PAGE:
Kyushu Miyazaki

There are a total of 47 prefectures in Japan.

Just as the townscapes, activities, and gourmet foods differ from region to region, the characteristics of local people also vary. In this series, we will delve into the local circumstances of each prefecture by introducing attractions and local people's tidbits.

Today we're focusing on Miyazaki Prefecture, located in the southeastern part of Kyushu. Known as the birthplace of Japanese mythology and the legendary land of Takachiho, the city of Nichinan, which is considered one of the settings for the hit animated film "Suzume no Tojimari", and Aoshima, where you can enjoy the spectacular view of the sea, let's learn together about Miyazaki Prefecture, full of magnificent nature and attractions!

Couldn't watch the WBC at a campsite⁉ The unique TV station situation in Miyazaki that "needs to be addressed"

Miyazaki, the southernmost part of Kyushu, is a city where palm trees grow in the city and a beautiful blue sea spreads out. The climate is also one of the top in terms of the number of clear days throughout the year. Because it is warm and sunny throughout the year, it is popular as a training camp for professional sports.

Miyazaki Prefecture is particularly popular as a baseball camp, and many teams such as the Yomiuri Giants, Fukuoka SoftBank Hawks, Saitama Seibu Lions, Hiroshima Toyo Carp, Orix Buffaloes, and Tokyo Yakult Swallows have chosen it as their campsite.

In fact, Miyazaki City in Miyazaki Prefecture was chosen as the campsite for the Japanese national team "Samurai Japan" at the WBC (World Baseball Classic), which determines the world's best baseball team, held in March 2023. During the training camp period, the state of Samurai Japan's Miyazaki camp was reported on Japanese TV almost every day, and when they defeated the United States and became the best in Japan for the first time in three tournaments, it was a big topic throughout Japan.

Watching baseball

Despite being the training camp location, many WBC games were not broadcasted in Miyazaki Prefecture. Why? Because there are only two private broadcasting stations other than public broadcasting in Miyazaki Prefecture, and the channel that holds the broadcasting rights for the WBC was not being broadcasted...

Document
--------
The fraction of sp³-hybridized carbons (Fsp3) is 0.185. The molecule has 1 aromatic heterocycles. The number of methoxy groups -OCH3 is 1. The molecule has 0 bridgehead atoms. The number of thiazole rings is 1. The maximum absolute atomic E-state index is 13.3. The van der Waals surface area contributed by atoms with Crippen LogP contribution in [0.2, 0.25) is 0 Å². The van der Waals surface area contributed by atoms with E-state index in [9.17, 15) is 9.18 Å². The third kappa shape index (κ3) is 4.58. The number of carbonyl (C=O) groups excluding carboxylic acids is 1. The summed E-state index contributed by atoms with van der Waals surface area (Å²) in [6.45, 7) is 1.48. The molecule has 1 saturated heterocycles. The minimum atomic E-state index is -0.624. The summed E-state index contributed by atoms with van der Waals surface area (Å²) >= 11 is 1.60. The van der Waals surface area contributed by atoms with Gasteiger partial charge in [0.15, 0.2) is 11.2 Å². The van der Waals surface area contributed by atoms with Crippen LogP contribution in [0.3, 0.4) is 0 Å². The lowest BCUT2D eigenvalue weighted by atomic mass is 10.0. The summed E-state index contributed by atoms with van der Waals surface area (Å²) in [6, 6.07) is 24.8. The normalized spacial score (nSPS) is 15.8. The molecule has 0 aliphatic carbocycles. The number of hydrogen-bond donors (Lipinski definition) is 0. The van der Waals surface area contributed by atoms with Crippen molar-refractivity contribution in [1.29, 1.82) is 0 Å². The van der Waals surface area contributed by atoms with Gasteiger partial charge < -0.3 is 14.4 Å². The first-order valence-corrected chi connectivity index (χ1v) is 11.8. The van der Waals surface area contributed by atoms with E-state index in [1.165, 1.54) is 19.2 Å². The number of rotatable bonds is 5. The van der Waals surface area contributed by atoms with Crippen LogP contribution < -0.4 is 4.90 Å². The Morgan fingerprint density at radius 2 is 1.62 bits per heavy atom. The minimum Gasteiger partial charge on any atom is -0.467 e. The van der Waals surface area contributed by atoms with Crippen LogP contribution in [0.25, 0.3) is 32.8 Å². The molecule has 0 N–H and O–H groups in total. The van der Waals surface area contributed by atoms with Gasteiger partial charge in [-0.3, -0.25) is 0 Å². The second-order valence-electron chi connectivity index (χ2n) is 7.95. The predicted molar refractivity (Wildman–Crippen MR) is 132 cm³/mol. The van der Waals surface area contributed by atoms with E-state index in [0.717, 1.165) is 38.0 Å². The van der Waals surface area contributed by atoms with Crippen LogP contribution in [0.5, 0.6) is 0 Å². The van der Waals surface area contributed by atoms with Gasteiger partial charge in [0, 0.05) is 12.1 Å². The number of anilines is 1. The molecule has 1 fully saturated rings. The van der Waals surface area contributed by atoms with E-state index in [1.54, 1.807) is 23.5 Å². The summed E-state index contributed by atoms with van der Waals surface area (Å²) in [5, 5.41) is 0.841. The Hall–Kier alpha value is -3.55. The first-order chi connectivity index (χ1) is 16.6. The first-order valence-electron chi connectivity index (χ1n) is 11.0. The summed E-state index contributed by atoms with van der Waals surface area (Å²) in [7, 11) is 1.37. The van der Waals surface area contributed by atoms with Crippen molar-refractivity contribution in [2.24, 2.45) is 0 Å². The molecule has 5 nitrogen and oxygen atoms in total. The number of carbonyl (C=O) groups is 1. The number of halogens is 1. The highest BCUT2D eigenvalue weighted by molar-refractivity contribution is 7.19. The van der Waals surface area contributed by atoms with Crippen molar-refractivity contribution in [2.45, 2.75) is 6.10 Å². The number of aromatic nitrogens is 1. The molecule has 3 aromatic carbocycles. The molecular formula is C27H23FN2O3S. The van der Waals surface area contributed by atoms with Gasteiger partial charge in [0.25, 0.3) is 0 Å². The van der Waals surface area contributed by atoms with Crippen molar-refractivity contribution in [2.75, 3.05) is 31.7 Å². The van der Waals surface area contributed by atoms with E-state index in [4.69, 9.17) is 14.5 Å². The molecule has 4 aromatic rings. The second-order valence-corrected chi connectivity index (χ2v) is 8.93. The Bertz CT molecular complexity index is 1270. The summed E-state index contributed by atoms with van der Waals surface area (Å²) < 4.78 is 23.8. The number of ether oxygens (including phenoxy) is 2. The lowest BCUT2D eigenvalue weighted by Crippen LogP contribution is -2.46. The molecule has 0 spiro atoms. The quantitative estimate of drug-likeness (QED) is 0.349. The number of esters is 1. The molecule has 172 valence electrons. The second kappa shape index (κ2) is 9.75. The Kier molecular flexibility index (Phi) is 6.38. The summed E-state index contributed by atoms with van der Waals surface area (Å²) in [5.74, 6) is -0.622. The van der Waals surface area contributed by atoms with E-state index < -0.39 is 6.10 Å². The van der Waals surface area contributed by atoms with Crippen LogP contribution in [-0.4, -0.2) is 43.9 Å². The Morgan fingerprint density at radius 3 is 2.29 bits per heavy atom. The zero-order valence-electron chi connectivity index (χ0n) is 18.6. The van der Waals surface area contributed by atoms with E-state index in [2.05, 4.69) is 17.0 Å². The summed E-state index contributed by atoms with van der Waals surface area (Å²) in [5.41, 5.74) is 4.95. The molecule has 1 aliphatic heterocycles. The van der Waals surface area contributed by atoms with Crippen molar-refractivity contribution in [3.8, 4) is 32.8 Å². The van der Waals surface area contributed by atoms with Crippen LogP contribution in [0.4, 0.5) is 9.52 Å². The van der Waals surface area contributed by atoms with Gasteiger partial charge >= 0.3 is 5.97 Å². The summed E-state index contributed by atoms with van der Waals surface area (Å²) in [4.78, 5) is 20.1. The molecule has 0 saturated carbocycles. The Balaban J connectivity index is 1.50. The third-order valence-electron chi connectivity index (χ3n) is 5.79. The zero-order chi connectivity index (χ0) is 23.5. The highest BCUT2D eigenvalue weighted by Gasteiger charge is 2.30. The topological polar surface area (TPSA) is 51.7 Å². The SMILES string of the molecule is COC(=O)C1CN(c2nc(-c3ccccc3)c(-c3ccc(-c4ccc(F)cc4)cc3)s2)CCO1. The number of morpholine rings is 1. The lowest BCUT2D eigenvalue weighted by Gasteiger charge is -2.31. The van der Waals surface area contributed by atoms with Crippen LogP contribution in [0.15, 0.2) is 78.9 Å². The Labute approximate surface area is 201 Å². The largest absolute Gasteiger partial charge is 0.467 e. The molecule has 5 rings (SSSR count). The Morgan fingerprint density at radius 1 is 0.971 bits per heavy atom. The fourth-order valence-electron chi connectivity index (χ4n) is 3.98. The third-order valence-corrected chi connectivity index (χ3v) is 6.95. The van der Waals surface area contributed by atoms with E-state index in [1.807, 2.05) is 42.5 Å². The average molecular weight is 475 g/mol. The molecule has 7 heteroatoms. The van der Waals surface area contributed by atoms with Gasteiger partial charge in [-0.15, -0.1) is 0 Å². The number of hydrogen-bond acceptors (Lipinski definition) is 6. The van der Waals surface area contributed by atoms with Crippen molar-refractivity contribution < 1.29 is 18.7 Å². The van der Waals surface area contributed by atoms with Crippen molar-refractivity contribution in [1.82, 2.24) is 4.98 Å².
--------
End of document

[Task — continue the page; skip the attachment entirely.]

For example, even though the pre-game camp for the Japan vs Italy match, where Japan won decisively and advanced to the semi-finals, was held in Miyazaki, it was not broadcasted in the prefecture because there is no TV Asahi affiliate station. Even for the WBC final, many Miyazaki residents said, "I found out that Japan won from someone else's Twitter (now X)". Some might think, "Even if private broadcasting is not available, can't we watch it on cable TV?" However, in Miyazaki, the areas where cable TV home-wiring process is possible are limited, and only a portion of the residents can watch cable TV.

In response to this situation, former governor Hideo Higashikokubaru expressed his sense of crisis on social media, saying, "どげんかせんといかん!" (Dogenka sento ikan - Miyazaki dialect meaning "We have to do something" similar to common Japanese "どうにかしないといけない" / dou ni ka shinai to ikenai). In his post encouraging the players after Samurai Japan's victory, he concluded by saying, "Unfortunately, the final game and others were not broadcasted on terrestrial TV in Miyazaki, but I would like to express my sincere gratitude to all the players, staff, and tournament officials as a training camp location."

Indeed, it remains to be seen whether the people of Miyazaki Prefecture will be able to watch all of Samurai Japan's games in the future. Stay tuned.

The anime movie "Suzume no Tojimari" also features Miyazaki dialect, which is full of cute expressions⁉